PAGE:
Video: EWS With Cannonball – Whistler to Finale

Did you miss any of Cannonball’s journey so far?

Read our interview with The Ball and watch Matt Staggs Visuals raw edit of him shredding his home trails here.

Then hang out on a chairlift ride to Whistler’s ‘Top Of The World’ as Matt Staggs once again captures his speed and mindset leading into race day, here.

So, how did Whistler play out, and will we see Cannonball in the series finale in Finale? Find out below.

Flow: Whistler was your second-best result of the series so far, just a few places behind your 32nd in Derby. Did you approach Whistler any differently to previous rounds?

James: Having a few more rounds with several more crashes under my belt, my mental game was to keep my cool and ride a little more consistently. Smoother, slower into corners and faster out. Knowing how rough the terrain in Whistler can be from having lived there 9 years earlier, I got the awesome guys and good friends at Dunbar Cycles Vancouver to bump up my fork to 160mm and give my fork and shock a pre-race service. What may have helped me most was my tyre choice for this round and how that boosted my confidence. Up until this round I had been playing off my strength in technical terrain by sacrificing a little less tyre width for a faster rolling tyre to help in the longer pedally sections. With a Maxxis 29er DHR2 2.3 3C up front and an Aggressor 2.3 3C rear this was ideal for me on the trails in Derby where the stages were short and rocky with a few pedally sections. Since Derby I noticed a few times when I lost confidence, and perhaps wider front tyre would have helped. In Madiera I recall sections where I rode stiff and scared on stages 1 and 3. For Ireland, in hindsight, packing a set of full mud tyres instead of just one Maxxis Shorty would have made a huge difference, but that’s part of building upon racing experience. Coming back to Whistler I was practicing on 2.3” tyres but I felt that I wanted more grip and after getting some time on the tracks and terrain it became apparent there wasn’t much pedalling in this round. So, I scrounged up what must have been the last Maxxis 29er DHF 2.5 3C in town from the helpful guys at Bike Co. Running this up front and moving the DHR2 to the rear made an immediate difference. I felt so much better in all the blown out corners and felt like I was spending more time in an aggressive flow state rather than holding back.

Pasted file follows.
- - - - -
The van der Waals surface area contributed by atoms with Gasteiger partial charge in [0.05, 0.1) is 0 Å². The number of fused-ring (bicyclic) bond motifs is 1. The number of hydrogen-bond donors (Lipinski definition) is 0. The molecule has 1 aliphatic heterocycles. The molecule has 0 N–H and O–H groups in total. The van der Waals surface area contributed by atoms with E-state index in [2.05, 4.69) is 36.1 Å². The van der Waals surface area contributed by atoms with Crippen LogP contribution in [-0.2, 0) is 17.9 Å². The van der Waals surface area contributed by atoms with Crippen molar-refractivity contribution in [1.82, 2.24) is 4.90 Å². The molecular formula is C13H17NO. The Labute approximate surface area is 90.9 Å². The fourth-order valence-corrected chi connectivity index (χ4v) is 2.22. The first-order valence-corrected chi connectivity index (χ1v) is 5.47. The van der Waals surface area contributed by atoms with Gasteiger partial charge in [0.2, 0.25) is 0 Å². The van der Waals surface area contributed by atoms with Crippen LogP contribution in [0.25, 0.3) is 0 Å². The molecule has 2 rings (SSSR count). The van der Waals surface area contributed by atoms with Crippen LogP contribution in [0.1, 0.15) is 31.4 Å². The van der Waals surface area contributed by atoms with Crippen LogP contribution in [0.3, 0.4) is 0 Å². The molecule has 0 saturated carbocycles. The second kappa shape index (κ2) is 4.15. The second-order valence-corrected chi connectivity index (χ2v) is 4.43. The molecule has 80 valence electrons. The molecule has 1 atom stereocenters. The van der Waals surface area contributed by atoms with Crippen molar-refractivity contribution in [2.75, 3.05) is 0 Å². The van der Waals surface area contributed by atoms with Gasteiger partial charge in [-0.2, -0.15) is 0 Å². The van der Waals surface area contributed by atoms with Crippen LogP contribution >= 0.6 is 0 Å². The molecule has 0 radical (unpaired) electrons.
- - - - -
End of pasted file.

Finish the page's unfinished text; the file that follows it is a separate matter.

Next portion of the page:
Trent responded to my joke with “how much do you need?” I couldn’t believe it, the next thing I knew I was booking fights…

Flow: Privateering the EWS is hard work. You told us previously about how your mates helped you get to the European rounds, but it seemed like Whistler would be the last race of your 2017 series. Tell us how racing Finale became a reality?

James: Again, huge thanks to all those mates that chipped in, I wouldn’t be where I am right now without them. Finale came about from light-heartedly joking, with some hope, with Trent from M2Oindustries/JetBlack. I had worked for Trent and JetBlack for 5 years and still do contract product development work for him, so I have a pretty good relationship there already. Trent had also seen the coverage of my season so far on Flow and social media, particularly the video edits and imagery from Matt Staggs Visuals. I guess these things made it a worthy and reasonable risk for him to invest a little more into the final EWS round. So, without hesitation, Trent responded to my joke with “how much do you need?” I couldn’t believe it, the next thing I knew I was booking fights…

Typically, I will go flat out the whole way up and usually without much rest, drop straight into a descent so that I can condition myself and get more used to riding technical trail at a maxed and fatigued state.